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March 24, 2007

Tiger Woods


Q. Can you talk about your quick start today, how important that was?
TIGER WOODS: Yeah, it's as ideal as it gets. I hit a nice drive down there and a 4-iron up there to about ten feet, and it was inside right and just hit it and went in.

Q. Why do you think you're so tough to beat when you have the lead going into the final round? Is it a mental thing, physical thing; both?
TIGER WOODS: If you have the lead, you're not playing bad. You're playing pretty good. I think that you have to relish the fact that you have the lead and enjoy being in that position.

Q. The couple recent stumbles --
TIGER WOODS: Where are the stumbles?

Q. Bay Hill, whatever.
TIGER WOODS: Well, that's one tournament.

Q. Do you approach tomorrow that you keep making birdies tomorrow, the same approach, keep the pedal to the metal so to speak?
TIGER WOODS: You just have to play what the golf course gives you. The wind has changed -- granted, it's coming out of the same direction, out of the east three days, but it's been just slightly different on certain holes, we're hitting different clubs off of tees because it is slightly different out there and you have to adjust your game plan accordingly sometimes, which I've done.
Overall, just put the ball in play and put the ball on the greens, and they are rolling pretty good. Just a matter of giving myself enough looks at them.

Q. Do you watch the board?
TIGER WOODS: I've always looked at boards. I've never been a guy who -- I can't go without looking at a board. It's just in my nature I guess.

Q. We're doing a documentary about Charlie Sifford. What does he mean to the game of golf as a whole?
TIGER WOODS: What he's done, it's been instrumental. For him to be as persistent as he was when he wasn't allowed to play out here; he's the one that broke the Caucasian clause that was part of the PGA TOUR unfortunately, but it is what it is.
He was ardent about what he wanted to do and that is play the great game of golf. Not too many people could have endured what he went through, and stuck through it, and also been successful along the way.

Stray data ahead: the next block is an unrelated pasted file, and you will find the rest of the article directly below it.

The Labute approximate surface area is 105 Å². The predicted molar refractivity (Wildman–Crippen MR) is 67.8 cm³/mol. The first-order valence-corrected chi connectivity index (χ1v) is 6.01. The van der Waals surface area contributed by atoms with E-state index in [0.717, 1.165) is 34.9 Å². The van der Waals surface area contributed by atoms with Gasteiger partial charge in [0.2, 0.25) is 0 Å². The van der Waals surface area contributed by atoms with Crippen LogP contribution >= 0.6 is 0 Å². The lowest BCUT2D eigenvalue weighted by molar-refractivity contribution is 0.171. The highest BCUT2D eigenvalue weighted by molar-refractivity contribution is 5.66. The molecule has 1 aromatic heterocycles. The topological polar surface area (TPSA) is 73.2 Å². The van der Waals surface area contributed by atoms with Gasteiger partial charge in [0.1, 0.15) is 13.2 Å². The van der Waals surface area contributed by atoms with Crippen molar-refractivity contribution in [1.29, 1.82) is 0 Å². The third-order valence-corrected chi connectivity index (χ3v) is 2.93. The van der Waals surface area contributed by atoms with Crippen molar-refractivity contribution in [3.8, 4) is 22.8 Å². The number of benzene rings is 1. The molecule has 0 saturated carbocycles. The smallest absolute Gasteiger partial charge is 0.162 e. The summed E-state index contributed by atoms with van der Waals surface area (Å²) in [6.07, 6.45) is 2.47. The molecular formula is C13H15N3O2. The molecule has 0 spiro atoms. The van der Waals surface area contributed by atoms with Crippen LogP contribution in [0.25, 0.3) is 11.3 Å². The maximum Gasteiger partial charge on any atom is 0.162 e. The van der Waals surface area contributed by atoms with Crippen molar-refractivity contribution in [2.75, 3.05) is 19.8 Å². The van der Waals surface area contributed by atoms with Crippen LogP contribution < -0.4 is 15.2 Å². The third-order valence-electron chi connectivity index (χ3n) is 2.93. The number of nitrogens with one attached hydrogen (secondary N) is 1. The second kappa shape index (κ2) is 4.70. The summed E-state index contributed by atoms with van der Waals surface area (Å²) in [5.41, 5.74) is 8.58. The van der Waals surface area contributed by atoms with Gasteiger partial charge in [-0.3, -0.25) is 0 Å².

Q. His children started crying about what his father went through, people calling him names; can you imagine what he had to go through to get through that, golf is such a tough game anyway.
TIGER WOODS: Well, I never had to endure anything like that. I know my father did. My father was the first black to ever play at the time -- it was Big 12 now, but it was the Big 7 then, and he had the same thing. He had to endure the same thing, stay in black hotels, not eat with his team, because, you know, blacks were not allowed to eat in the same restaurants.
Unfortunately I had to hear it from Dad and I also heard it from Charlie, and that's just a generation that unfortunately they to endure.

Q. Do you think players know today what Charlie means, or do you think it's so far in the past -- because everyone knows in baseball what Jackie Robinson meant to baseball.
TIGER WOODS: No, I don't think so at all.

Q. Why not?
TIGER WOODS: Because it's not publicized. It's not written about, because I think it's an ugly part of our history on the PGA TOUR and not too many people really want to hear what he had to endure to play this great game of golf.

Q. We went to Charlie's house and he has a whole wall of trophies and then he has a corner just for and you he laminates your articles and he says, "I'm so proud of Tiger." What connection do you have with him and do you see how sensitive and important that connection is?
TIGER WOODS: I've never had grandparents. So if -- I always call him Grandpa. He's the only person I've ever called Grandpa. I think the world of him and I love him dearly. He's been instrumental in my career, and near and dear to my heart and I'll do anything for him.

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